WASHINGTON (Reuters) - U.S. President Donald Trump said on Wednesday the United States would get out of Syria slowly “over a period of time” and would protect the U.S.-backed Kurdish fighters in the country as Washington draws down troops.
Trump did not provide a timetable for the planned military exit from Syria, which he announced last month against the advice of top national security aides and without consulting lawmakers or U.S. allies participating in anti-Islamic State operations.
The decision prompted Defence Secretary Jim Mattis to resign. Trump said on Wednesday he had essentially fired Mattis, whose letter of resignation was seen as a sharp rebuke to the Republican president.
During a Cabinet meeting at the White House in front of reporters, Trump said he had never set a reported four-month timetable for the withdrawal of 2,000 American troops stationed in Syria amid a battle against Islamic State militants.
“We’re getting out and we’re getting out smart,” Trump said. “I never said I’m getting out tomorrow.” He declined to be specific about how long troops would remain in Syria.
In recent days, Trump appeared to back off from any hasty pullout and stressed that the operation would be slow. “We’re slowly sending our troops back home to be with their families, while at the same time fighting Isis [Islamic State] remnants,” he said on Twitter on Monday.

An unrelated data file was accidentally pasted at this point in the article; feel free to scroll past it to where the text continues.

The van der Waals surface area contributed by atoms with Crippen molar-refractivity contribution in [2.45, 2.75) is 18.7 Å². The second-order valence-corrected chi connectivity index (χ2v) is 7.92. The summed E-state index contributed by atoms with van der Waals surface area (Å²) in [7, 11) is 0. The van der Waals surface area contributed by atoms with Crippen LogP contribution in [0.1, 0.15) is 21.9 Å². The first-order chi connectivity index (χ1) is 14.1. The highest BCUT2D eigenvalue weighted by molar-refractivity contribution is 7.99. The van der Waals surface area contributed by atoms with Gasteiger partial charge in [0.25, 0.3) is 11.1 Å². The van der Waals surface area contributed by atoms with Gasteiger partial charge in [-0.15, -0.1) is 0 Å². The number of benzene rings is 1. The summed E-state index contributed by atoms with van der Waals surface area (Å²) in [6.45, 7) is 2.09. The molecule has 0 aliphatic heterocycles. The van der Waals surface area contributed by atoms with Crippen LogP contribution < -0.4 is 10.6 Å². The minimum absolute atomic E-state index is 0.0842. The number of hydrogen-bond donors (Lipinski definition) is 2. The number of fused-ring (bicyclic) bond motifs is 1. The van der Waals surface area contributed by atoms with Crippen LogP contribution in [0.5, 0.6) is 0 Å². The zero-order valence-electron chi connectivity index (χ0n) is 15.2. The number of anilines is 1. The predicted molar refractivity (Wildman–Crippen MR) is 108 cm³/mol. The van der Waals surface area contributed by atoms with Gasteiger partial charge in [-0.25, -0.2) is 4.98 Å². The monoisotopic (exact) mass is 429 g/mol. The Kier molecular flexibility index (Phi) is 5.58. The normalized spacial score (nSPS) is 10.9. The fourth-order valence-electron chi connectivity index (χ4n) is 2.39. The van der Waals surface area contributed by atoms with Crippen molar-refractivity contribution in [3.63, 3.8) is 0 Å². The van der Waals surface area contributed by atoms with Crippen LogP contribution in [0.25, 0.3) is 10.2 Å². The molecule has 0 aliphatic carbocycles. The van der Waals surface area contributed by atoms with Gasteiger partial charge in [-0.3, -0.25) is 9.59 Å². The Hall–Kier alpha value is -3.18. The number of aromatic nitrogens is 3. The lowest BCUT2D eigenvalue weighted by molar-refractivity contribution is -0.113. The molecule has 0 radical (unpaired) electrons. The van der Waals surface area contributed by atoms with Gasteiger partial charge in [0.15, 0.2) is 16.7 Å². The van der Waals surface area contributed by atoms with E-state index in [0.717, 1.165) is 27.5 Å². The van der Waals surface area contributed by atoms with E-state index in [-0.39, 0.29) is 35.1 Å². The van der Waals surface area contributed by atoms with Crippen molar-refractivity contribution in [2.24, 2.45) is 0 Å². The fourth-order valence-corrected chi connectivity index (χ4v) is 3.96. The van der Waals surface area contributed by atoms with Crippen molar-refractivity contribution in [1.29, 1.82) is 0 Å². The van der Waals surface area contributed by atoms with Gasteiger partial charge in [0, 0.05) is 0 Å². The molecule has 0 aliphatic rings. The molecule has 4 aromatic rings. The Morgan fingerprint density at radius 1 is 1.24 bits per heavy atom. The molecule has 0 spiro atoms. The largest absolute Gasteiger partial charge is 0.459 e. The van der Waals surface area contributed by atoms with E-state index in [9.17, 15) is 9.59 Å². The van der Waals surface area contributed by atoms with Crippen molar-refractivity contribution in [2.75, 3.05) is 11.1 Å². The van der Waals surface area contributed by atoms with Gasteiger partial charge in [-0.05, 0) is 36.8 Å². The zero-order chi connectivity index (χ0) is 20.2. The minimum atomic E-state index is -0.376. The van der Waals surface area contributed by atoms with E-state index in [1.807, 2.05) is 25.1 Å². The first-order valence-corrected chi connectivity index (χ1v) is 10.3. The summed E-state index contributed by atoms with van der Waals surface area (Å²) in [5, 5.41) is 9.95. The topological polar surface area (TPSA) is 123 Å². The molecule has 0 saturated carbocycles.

Republican Senator Lindsey Graham said he came out of a recent lunch with Trump feeling reassured about the Syria policy.
Graham told reporters that Trump was committed to making sure Turkey did not clash with the Kurdish YPG forces once U.S. troops leave Syria, and was assuring the NATO ally that it would have a buffer zone in the region to help protect its own interests.
Turkey views the YPG as a branch of its own Kurdish separatist movement and is threatening to launch an offensive against the group, igniting fears of significant civilian casualties.
U.S. commanders planning the U.S. withdrawal are recommending that YPG fighters battling Islamic State be allowed to keep U.S.-supplied weapons, according to U.S. officials.
That proposal would likely anger Turkey, where Trump’s national security adviser, John Bolton, is expected to hold talks in the coming days.
Trump said he was not happy that the Kurds were selling oil to Iran, but that he wanted to protect them either way.
“I didn’t like the fact that they’re selling the small (amount of) oil that they have to Iran, and we asked them not to sell it to Iran... We’re not thrilled about that. OK? I’m not happy about it at all,” he said.
“We want to protect the Kurds, nevertheless. We want to protect the Kurds, but I don’t want to be in Syria forever. It’s sand. And it’s death.”
Trump has been critical of previous administrations for sending and keeping U.S. troops abroad, and has made bringing troops home part of his signature “America First” policy as he eyes a re-election bid in 2020.
Reporting by Jeff Mason, additional reporting by Tim Ahmann; Writing by Doina Chiacu and Jeff Mason; editing by Bill Berkrot
Our Standards: The Thomson Reuters Trust Principles.